Homemade Chicken Stock

Chicken stock is one of the easiest things you can do at home.  Granted it is way easier to purchase chicken stock from the grocery store, and they now make lower sodium chicken stock.  But even the lower sodium one still contains a lot of sodium.  By making it yourself, you can control how much salt you put into the chicken stock.  In fact, when I made chicken stock, I didn’t add any salt.  I just used whatever flavor came with the carcasses.

Yes, I’m one of those weirdos in the neighborhood that collects carcasses.  Ha ha… hear me out first.  I used to not collect carcasses.  Whenever we finished eating Roasted Chickens, or anything that has bones on it, I just threw them away.  Then, I found out that those bones could be saved for later use, i.e. broth.    So I started collecting chicken, turkey, duck, and beef bones.  And occasionally pork shoulder bones, if we just made Smoked Pulled Pork.  So, literally, if you open up my freezer, you can see all sorts of bones in there.  Ha ha…  In fact, several sources (this is when I’m too lazy to dig up sites to cite) mentioned that somehow the broth would be tastier if you used cooked product to make your broth.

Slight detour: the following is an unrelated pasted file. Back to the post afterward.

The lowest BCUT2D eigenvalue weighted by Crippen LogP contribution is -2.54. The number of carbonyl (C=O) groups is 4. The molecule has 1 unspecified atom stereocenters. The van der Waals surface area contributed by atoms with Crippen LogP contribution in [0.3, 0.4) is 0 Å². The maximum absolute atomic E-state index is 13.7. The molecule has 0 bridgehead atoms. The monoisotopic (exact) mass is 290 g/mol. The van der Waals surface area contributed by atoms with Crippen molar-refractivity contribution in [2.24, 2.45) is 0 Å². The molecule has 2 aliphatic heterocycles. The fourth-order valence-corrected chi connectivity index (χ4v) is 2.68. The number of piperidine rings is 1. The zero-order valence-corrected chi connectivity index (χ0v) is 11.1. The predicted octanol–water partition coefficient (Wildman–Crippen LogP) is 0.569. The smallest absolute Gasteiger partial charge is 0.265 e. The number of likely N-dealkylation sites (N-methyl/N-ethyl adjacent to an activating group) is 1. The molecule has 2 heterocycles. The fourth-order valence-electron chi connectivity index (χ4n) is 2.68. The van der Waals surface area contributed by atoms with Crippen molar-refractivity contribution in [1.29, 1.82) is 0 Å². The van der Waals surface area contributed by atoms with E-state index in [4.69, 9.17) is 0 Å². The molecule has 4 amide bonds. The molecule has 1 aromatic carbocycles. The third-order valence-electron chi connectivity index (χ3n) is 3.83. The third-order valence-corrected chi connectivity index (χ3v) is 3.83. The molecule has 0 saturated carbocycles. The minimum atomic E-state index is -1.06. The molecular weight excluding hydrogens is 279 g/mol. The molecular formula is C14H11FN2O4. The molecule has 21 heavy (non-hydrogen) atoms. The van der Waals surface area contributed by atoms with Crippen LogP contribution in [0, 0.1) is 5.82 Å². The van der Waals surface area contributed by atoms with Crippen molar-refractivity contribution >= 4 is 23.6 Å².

So, now the secret is out, start collecting your own bones and make your own stock!  :)  The recipe I used is based on Alton Brown’s recipe on Food Network, except I didn’t have any leeks, so I skipped that.  But the basic ingredients to make stock are carrot, celery, and onion.  Easy enough right?

Print recipe here.

Homemade Chicken Stock

Recipe adapted from Alton Brown via Food Network

Ingredients:
Chicken carcasses
1 large onion, quartered
2-3 carrots, peeled and cut into 1 inch long
2-3 celery, cut into 1 inch long
¼ teaspoon dried thyme
10 sprigs fresh parsley with stems
2 bay leaves
10 peppercorns
2 cloves garlic, peeled
Water

Preparation:

Put everything into a large stock pot.  Make sure the bones are submerged.  Bring it to a boil, and then simmer it for a minimum of two hours.  Remove the white scum that floats to the top of the pot. Remove bones and vegetables, strain with cheese cloths if you prefer clear broth.  If you want to defat it, then put the cooled broth into the refrigerator.  The fat will solidify and you can remove it easily.

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